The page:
News Ticker

If Not Overturned, a Bad Copyright Decision Will Lead Many Americans to Lose Internet Access

By Mitch Stolz and Lara Ellenberg | 3 June 2021

ELECTRONIC FRONTIER FOUNDATION — In going after internet service providers (ISPs) for the actions of just a few of their users, Sony Music, other major record labels, and music publishing companies have found a way to cut people off of the internet based on mere accusations of copyright infringement. When these music companies sued Cox Communications, an ISP, the court got the law wrong. It effectively decided that the only way for an ISP to avoid being liable for infringement by its users is to terminate a household or business’s account after a small number of accusations—perhaps only two. The court also allowed a damages formula that can lead to nearly unlimited damages, with no relationship to any actual harm suffered. If not overturned, this decision will lead to an untold number of people losing vital internet access as ISPs start to cut off more and more customers to avoid massive damages.

EFF, together with the Center for Democracy & Technology, the American Library Association, the Association of College and Research Libraries, the Association of Research Libraries, and Public Knowledge filed an amicus brief this week urging the U.S. Court of Appeals for the Fourth Circuit to protect internet subscribers’ access to essential internet services by overturning the district court’s decision.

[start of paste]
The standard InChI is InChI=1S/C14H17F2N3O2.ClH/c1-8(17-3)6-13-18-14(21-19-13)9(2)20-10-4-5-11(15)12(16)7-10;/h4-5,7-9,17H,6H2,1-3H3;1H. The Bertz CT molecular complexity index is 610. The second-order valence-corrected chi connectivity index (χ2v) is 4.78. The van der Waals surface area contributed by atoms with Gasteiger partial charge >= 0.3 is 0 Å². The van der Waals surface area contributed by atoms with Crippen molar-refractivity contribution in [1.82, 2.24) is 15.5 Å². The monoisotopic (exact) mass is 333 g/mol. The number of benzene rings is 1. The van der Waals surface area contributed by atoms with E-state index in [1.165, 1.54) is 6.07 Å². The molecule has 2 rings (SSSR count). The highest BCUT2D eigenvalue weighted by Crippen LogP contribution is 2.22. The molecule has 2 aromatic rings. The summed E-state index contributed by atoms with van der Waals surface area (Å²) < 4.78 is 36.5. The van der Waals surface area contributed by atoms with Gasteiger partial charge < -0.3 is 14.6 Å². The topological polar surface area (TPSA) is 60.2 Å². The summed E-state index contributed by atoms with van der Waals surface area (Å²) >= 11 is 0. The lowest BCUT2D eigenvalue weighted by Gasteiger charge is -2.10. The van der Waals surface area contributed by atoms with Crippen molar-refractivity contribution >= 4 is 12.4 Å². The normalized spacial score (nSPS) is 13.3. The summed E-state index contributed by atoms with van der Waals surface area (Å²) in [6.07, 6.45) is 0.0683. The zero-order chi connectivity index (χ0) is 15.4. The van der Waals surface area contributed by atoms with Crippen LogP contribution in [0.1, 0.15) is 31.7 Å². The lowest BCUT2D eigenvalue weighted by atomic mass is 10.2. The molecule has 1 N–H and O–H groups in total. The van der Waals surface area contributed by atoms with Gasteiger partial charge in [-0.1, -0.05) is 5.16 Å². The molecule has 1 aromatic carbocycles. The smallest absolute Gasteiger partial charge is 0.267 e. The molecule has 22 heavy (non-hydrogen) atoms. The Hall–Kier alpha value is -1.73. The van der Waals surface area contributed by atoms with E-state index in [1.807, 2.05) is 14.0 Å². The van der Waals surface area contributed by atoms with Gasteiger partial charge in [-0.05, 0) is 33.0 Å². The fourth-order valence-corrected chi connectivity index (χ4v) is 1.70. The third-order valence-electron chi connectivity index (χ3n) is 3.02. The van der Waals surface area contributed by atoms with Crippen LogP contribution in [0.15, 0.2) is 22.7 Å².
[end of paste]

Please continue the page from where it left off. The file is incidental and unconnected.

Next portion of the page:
The district court agreed with Sony that Cox is responsible when its subscribers—home and business internet users—infringe the copyright in music recordings by sharing them on peer-to-peer networks. It effectively found that Cox didn’t terminate accounts of supposedly infringing subscribers aggressively enough. An earlier lawsuit found that Cox wasn’t protected by the Digital Millennium Copyright Act’s (DMCA) safe harbor provisions that protect certain internet intermediaries, including ISPs, if they comply with the DMCA’s requirements. One of those requirements is implementing a policy of terminating “subscribers and account holders … who are repeat infringers” in “appropriate circumstances.” The court ruled in that earlier case that Cox didn’t terminate enough customers who had been accused of infringement by the music companies. […]

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